Division of Chemical Biology & Medicinal Chemistry, College of Pharmacy , The University of Texas at Austin , Austin , Texas 78712 , United States.

The understanding of complex biological systems requires an ability to evaluate interacting networks of genes, proteins, and cellular reactions. Enabling technologies that support the rapid quantification of these networks will facilitate the development of biological models and help to identify treatment targets and to assess treatment plans. The biochemical process of protein phosphorylation, which underlies almost all aspects of cell signaling, is typically evaluated by immunoblotting procedures (Western blot) or more recently proteomics procedures, which provide qualitative estimates of the concentration of proteins and their modifications in cells. However, protein modifications are difficult to correlate with activity, and while immunoblotting and proteomics approaches have the potential to be quantitative, they require a complex series of steps that diminish reproducibility. Here, a complementary approach is presented that allows for the rapid quantification of a protein kinase activity in cell lysates and tumor samples. Using the activity of cellular ERK (extracellular signal-regulated kinase) as a test case, an array sensing approach that utilizes a library of differential peptide-based biosensors and chemometric tools was used to rapidly quantify nanograms of active ERK in micrograms of unfractionated cell lysates and tumor extracts. This approach has the potential both for high-throughput and for quantifying the activities of multiple protein kinases in a single biological sample. The critical advantages of this differential sensing approach over others are that it removes the need for the addition of exogenous inhibitors to suppress the activities of major off-target kinases and allows us to quantitate the amount of active kinase in tested samples rather than measuring the changes in its activity upon induction or inhibition.
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http://dx.doi.org/10.1021/acschembio.9b00580DOI Listing
http://www.ncbi.nlm.nih.gov/pmc/articles/PMC7085986PMC
January 2020

Modulating multi-functional ERK complexes by covalent targeting of a recruitment site in vivo.

Nat Commun 2019 11 19;10(1):5232. Epub 2019 Nov 19.

Division of Chemical Biology and Medicinal Chemistry, The University of Texas at Austin, Austin, TX, 78712, USA.

Recently, the targeting of ERK with ATP-competitive inhibitors has emerged as a potential clinical strategy to overcome acquired resistance to BRAF and MEK inhibitor combination therapies. In this study, we investigate an alternative strategy of targeting the D-recruitment site (DRS) of ERK. The DRS is a conserved region that lies distal to the active site and mediates ERK-protein interactions. We demonstrate that the small molecule BI-78D3 binds to the DRS of ERK2 and forms a covalent adduct with a conserved cysteine residue (C159) within the pocket and disrupts signaling in vivo. BI-78D3 does not covalently modify p38MAPK, JNK or ERK5. BI-78D3 promotes apoptosis in BRAF inhibitor-naive and resistant melanoma cells containing a BRAF V600E mutation. These studies provide the basis for designing modulators of protein-protein interactions involving ERK, with the potential to impact ERK signaling dynamics and to induce cell cycle arrest and apoptosis in ERK-dependent cancers.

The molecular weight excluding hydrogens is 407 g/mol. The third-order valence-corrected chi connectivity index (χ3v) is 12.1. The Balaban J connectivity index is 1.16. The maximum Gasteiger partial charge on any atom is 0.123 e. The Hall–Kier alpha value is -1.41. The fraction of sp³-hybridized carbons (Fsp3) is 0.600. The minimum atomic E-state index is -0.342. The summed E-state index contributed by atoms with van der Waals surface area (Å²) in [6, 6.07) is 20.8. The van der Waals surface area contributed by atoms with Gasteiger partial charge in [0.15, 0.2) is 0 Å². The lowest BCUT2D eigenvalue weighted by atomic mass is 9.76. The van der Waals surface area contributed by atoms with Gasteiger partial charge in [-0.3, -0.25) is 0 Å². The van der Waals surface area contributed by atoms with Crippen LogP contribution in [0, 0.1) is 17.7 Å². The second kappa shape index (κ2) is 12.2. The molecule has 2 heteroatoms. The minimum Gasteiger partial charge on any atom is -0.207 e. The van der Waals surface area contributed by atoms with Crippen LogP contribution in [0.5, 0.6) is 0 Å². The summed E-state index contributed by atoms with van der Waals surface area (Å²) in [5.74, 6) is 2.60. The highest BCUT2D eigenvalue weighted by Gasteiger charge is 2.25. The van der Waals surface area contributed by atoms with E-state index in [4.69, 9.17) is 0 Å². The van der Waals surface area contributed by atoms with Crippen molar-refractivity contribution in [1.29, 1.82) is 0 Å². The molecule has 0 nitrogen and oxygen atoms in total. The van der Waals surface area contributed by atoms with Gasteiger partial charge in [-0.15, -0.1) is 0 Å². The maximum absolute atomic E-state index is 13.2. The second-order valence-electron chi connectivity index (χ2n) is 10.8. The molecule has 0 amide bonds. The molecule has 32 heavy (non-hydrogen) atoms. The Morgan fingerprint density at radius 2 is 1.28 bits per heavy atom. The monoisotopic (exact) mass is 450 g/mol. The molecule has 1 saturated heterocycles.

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http://dx.doi.org/10.1038/s41467-019-12996-8DOI Listing
http://www.ncbi.nlm.nih.gov/pmc/articles/PMC6863825PMC
November 2019

Expanding the limits of the second genetic code with ribozymes.

Nat Commun 2019 11 8;10(1):5097. Epub 2019 Nov 8.

Department of Chemical and Biological Engineering, Northwestern University, Evanston, 60208, IL, USA.

The site-specific incorporation of noncanonical monomers into polypeptides through genetic code reprogramming permits synthesis of bio-based products that extend beyond natural limits. To better enable such efforts, flexizymes (transfer RNA (tRNA) synthetase-like ribozymes that recognize synthetic leaving groups) have been used to expand the scope of chemical substrates for ribosome-directed polymerization. The development of design rules for flexizyme-catalyzed acylation should allow scalable and rational expansion of genetic code reprogramming. Here we report the systematic synthesis of 37 substrates based on 4 chemically diverse scaffolds (phenylalanine, benzoic acid, heteroaromatic, and aliphatic monomers) with different electronic and steric factors. Of these substrates, 32 were acylated onto tRNA and incorporated into peptides by in vitro translation. Based on the design rules derived from this expanded alphabet, we successfully predicted the acylation of 6 additional monomers that could uniquely be incorporated into peptides and direct N-terminal incorporation of an aldehyde group for orthogonal bioconjugation reactions.
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http://dx.doi.org/10.1038/s41467-019-12916-wDOI Listing
http://www.ncbi.nlm.nih.gov/pmc/articles/PMC6841967PMC
November 2019